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Libraries and archives around the world have collections of many thousands of coarse-groove mechanical audio recordings, phonograph or gramophone records, largely 78s or 78 rpm discs. This is a substantial recorded heritage of mankind's music and spoken word made over a period of 65 years. The 78 rpm disc was largely out of production by 1960. These mechanical recordings won't be available indefinitely since the plastics used in their manufacture are deteriorating slowly but steadily. Preservation programs have been underway by a number of organizations. Decreasing costs of digital storage media now make it possible to consider all mechanical audio recordings for transfer to the digital domain. Thus a widespread need was recognized by the Audio Engineering Society (AES) to provide a calibration tool for standard transfer of mechanical coarse-groove audio recordings from the analog to the digital domain.[1]

The AES coarse-groove calibration discs (AES-S001-064) are a boxed set of two identical discs, one for routine use, one for master reference. The intent is to characterize the reproduction chain for the mass transfer of coarse-groove records to digital media, much like using a photographic calibration reference in image work.[2]

Side A:

Gliding tone, 20 Hz to 20 kHz
Speed: 77.92 rpm
Lateral (mono) coarse groove
Time constants: 3180/450/0 ms
Separate outer & inner bands:
1 kHz trigger tone
Gliding tone, 20 Hz to 20 kHz
1 kHz reference level*
*20 mm Light Band Width (LBW);
approx 8 cm/s peak-to-peak, 5.7 cm/s rms

Side B:

Single tones, 18kHz to 30 Hz
Speed: 77.92 rpm
Lateral (mono) coarse groove
Time constants: 3180/450/50 ms

(Pressed under license from EMI Records Ltd.)

A Closer Look At The Preservation Problem[edit]

According to Ted Kendall, maker of the Front End audio restoration unit also known as "The Mousetrap", the equalization time constants for post-1955 78s used in the Front End are 3180/450/50 ms.[3] These time constants are identical to those used in the AES Coarse-groove Calibration Discs. Since the 78 rpm record would be obsolete by 1960, this means that there is a very large population of pre-1955 78s requiring different equalization settings depending on the vintage and label of the disc.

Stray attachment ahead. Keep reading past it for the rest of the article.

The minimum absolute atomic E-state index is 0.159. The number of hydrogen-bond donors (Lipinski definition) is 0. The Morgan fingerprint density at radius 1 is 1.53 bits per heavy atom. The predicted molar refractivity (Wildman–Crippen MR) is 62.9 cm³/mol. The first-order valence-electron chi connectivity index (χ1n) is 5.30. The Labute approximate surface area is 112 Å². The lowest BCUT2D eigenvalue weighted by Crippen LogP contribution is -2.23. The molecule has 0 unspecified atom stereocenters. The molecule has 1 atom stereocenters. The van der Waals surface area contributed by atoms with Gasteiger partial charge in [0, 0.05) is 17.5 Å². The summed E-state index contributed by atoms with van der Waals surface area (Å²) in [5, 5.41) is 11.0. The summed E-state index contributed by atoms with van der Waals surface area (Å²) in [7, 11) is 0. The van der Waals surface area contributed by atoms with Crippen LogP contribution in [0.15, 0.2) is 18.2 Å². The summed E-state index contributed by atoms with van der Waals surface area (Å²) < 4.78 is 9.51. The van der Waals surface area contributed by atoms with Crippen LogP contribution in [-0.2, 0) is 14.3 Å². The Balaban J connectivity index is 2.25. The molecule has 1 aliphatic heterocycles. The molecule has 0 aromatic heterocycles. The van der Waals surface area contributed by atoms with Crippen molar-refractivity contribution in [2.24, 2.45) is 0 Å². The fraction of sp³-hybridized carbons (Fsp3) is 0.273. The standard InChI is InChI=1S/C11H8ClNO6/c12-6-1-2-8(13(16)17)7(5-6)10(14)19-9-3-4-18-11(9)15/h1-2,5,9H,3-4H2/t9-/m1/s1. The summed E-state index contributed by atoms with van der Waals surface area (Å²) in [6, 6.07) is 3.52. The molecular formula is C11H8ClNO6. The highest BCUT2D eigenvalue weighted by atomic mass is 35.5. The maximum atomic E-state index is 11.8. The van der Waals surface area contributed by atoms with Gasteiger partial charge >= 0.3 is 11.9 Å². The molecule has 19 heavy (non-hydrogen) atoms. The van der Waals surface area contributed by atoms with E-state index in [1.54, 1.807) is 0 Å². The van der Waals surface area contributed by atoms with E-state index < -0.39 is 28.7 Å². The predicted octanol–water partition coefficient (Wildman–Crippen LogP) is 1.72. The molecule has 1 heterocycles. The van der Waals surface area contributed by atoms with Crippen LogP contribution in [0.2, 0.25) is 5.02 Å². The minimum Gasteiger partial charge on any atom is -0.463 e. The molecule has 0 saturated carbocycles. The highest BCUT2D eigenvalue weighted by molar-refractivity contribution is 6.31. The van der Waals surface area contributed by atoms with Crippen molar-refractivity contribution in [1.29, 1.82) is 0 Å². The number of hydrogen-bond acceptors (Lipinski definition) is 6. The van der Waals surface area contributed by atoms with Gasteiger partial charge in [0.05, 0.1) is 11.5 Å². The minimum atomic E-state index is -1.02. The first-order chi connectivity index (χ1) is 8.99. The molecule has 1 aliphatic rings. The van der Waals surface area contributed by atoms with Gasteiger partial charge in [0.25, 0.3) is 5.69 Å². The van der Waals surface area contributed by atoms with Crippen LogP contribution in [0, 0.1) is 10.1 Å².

Type of Recording: Equalizer Settings
Acoustic recordings (pre-1925): Flat/AC/AC
FFRR 78s: Flat/636/25
EMI 78s 1945-1955: Flat/636/Flat
Most other UK 78s 1925-1945: Flat/531/Flat
Post-1955 78s: 3180/450/50
BBC direct recordings 1945-1960: Flat/BBC/BBC
CCIR standard coarse-groove transcriptions: Flat/450/50
AES (some early US Lps): Flat/400/63.6
Modern LPs (RIAA equalization): 3180/318/75
Lateral cut NAB transcriptions: 2250/250/100
Vertical cut NAB transcriptions: Flat/531/40*
Western Electric 78s: Flat 531/Flat*
  • Adjustments needed*

So, the dilemma is this: should coarse-groove recordings be transferred in mass to digital using an arbitrary phonoequalization curve such as with the AES calibration discs, or should each recording be matched to the curve appropriate to its vintage and label, then transferred to digital media?

Use of RIAA Equalization[edit]

Because the RIAA equalization standard has been in use internationally for phonograph records since 1953 and is based on recording practices used for many years by RCA Victor a dominant record producer, the electronics for this is as readily available as record players are. For vintage recordings the Esoteric Sound Re-Equalizer can readily be connected as a standard item to the record playback equipment.[4] The Re-Equalizer is used to modify RIAA. Then, depending on the vintage and label of the 78 rpm record, the appropriate equalizer bass turnover and treble rolloff settings can be easily looked up in a reference guide.[5]

Other Equipment[edit]

Another approach to obtaining the right phonograph record equalization settings for transferring vintage recordings to digital media is to use the Chronologic Equalizer in the Souvenir Vintage Sound Processor – MK-2 made by K-A-B Electronics.[6]

Equalizer Setting
AC: Acoustic recordings
AE: Early electric recordings; Victor (some 1925), Columbia (1925), and most European to 1955
E3: Recordings with a 300 Hz turnover; Columbia (1925-1938), and FRR to 1955
E5: Recordings with a 500 Hz turnover; Victor (most 1925-1952)
E7: Recordings with a 700 Hz turnover (some NBC Orthacoustic transcriptions)
CO: Columbia 78 curve (1938 to 1955)
TR: Transcriptions (NAB)
MO: RIAA equalization


  1. ^ Audio Engineering Society Standards Committee, AES 78 rpm Calibration Disc Set (last updated 2007-07-20).
  2. ^
  3. ^ Kendall, Ted. The Front End-EQ Settings, 1996.
  4. ^ Esoteric Sound, 4813 Wallbank Ave., Downers Grove, Illinois 60515
  5. ^ Powell, James R., Jr. and Randall G. Stehle. Playback Equalizer Settings for 78 rpm Recordings. Third Edition. Gramophone Adventures, Portage, Michigan; 1993, 2002, 2007. ISBN 0-9634921-3-6
  6. ^ K-A-B Electronics P. O. Box 2922, Plainfield, New Jersey 07062-0922